Crowdfunding Your First Home Is Officially A Thing. But Is It A Good Idea?

Crowdfunding Your First Home Is Officially A Thing. But Is It A Good Idea?

HomeFundMe wants your friends and family to help you with the downpayment on your dream house. But what if your friends aren’t super rich and you feel, I don’t know, uncomfortable asking for their money?

If you’re reading this right now, there’s a pretty good chance that the idea of owning a home one day has crossed your mind. Nine out of 10 individuals under the age of 30 expect that they’ll one day own a home, according to a number of surveys conducted by Harvard’s Joint Center for Housing.

There’s also a pretty good chance that you’re sitting in a rented apartment that’s more expensive than you can afford, eating your second helping of Top Ramen, and pshaw-ing the idea of actually buying a home.

Student loan debt haunts this generation like no other before it, the economic crash of 2009 messed up our financial confidence pretty good, and wages really haven’t even come close to keeping pace with housing prices.

While experts remain divided as to whether it’s primarily economic factors or a more fundamental shift in the way young people think about homeownership that’s responsible for the decline, the percentage of homebuyers under the age of 35 has dropped from 42 percent a decade ago, to a little over a third.

What everyone can surely agree on is this: Buying a home is freaking expensive—prohibitively so in the markets millennials want to live in most.

But a new startup has emerged that’s looking to change that. HomeFundMe is the result of some astute real-estate minds coming to the realization that a.) pretty much anyone who’s not a trust fund baby is having a helluva time affording a house right now, and b.) millennials love them a crowdfunding platform.

Downpayments for digital natives

If you’ve ever set up a Kickstarter or IndieGoGo campaign, you already know how this dog and pony show goes. The process of setting up a HomeFundMe (which is backed by mortgage-banking firm CMG Financial) campaign likewise implores you to “build a campaign” with “visual content” and storytelling around your “dream home” that you’ll then share on social media.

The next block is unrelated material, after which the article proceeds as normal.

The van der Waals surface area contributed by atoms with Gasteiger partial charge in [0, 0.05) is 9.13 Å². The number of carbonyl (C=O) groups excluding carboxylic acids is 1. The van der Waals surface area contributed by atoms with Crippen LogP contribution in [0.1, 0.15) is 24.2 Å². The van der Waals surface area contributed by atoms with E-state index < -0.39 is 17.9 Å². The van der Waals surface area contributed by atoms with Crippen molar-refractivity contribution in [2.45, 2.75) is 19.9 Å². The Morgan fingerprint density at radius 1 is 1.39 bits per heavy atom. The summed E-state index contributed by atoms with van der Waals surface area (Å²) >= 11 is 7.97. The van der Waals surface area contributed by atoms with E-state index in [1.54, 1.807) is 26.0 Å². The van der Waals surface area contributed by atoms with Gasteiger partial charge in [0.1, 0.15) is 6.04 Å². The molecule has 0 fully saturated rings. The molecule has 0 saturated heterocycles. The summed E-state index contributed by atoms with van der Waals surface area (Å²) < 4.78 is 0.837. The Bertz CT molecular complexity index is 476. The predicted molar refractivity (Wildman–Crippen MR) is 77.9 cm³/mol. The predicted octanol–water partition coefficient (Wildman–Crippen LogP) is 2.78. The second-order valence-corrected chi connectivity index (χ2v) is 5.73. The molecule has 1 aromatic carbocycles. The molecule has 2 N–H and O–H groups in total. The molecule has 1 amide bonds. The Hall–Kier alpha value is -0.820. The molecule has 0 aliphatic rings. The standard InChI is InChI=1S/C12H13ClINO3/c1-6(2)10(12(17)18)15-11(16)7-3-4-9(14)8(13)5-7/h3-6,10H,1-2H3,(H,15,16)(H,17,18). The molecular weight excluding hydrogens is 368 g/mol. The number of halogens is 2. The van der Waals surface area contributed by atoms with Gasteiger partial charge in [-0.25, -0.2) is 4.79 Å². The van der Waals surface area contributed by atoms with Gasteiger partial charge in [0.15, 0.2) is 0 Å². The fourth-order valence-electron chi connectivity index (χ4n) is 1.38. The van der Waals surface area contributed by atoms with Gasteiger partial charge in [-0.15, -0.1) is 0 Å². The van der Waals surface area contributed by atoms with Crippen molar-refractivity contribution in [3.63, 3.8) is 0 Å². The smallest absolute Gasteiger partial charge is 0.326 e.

Once your campaign is underway and you receive your first contribution, you have a year to close on your home. And if you don’t, the money is returned to your donors.

But GoFundMe has a couple of additional notable features: CMG Financial offers to match $2 for every $1 raised; up to $2,500, depending on your income and how it stacks up against the median in your area. The platform also recently integrated the “Affinity Portal,” which allows employers to offer HomeFundMe contributions as a job benefit, a move designed to enable employers to “retain and attract the best and brightest talent and millennials are looking for the lifestyle perks that will help them achieve their goals,” according to CMG president Chris George in a statement.

All of which sounds pretty slick on the surface. But is asking friends and family—and even strangers, potentially—to chip in to help cover cost of a home deposit realistic? And beyond that, does it completely reek of privilege?

Free money, strings attached

Dottie Herman, CEO of real estate brokerage firm Douglas Elliman, notes that this is all gravy for individuals with well-off relatives and friends—but they’re probably the least likely to need assistance in the first place. For everyone else, she notes that “this could be rather difficult, because it would potentially require a large number of individuals to fund the whole down payment of a house, especially a higher priced home. Unless one has a great deal of wealthy friends and family members that would be willing to donate, this isn’t really an ideal path.”

It’s worth noting that HomeFundMe isn’t an all-or-nothing. Even if you don’t reach you goal amount, you can still use the money to help fund your downpayment so long as it’s used within that initial 12-month period.

But Madhi Chaney, co-founder of Millennial Properties, a company that focuses on residential development in emerging communities, has concerns that a successful campaign could potentially enable individuals to enter the market before they understand what they’re getting into.

“Budgeting is not something that is ever taught in school,” he says, and if a downpayment is handed over to someone without the understanding of how large a financial undertaking buying a home is, it’s like “buying a car for a 16-year-old that hasn’t passed driver’s ed yet, or giving a law degree to a student that hasn’t finished law school.”

HomeFundMe does indeed integrate an educational component as part of setting up a campaign, but as Chaney points out, even an understanding of the home buying process is only part and parcel to the bigger picture: “Once it comes time to buy up or purchase up to a better home, a lack of savings or [poor] budgeting won’t miraculously change if the habits aren’t learned.”

At the very least, we can take some comfort in the fact that the rental boom appears to be chilling out a tad, and even if you’re not down with crowdfunding your downpayment, you can always start brushing up on those financial skills that’ll set you up for when you are ready.

HomeFundMe has been contacted for comment.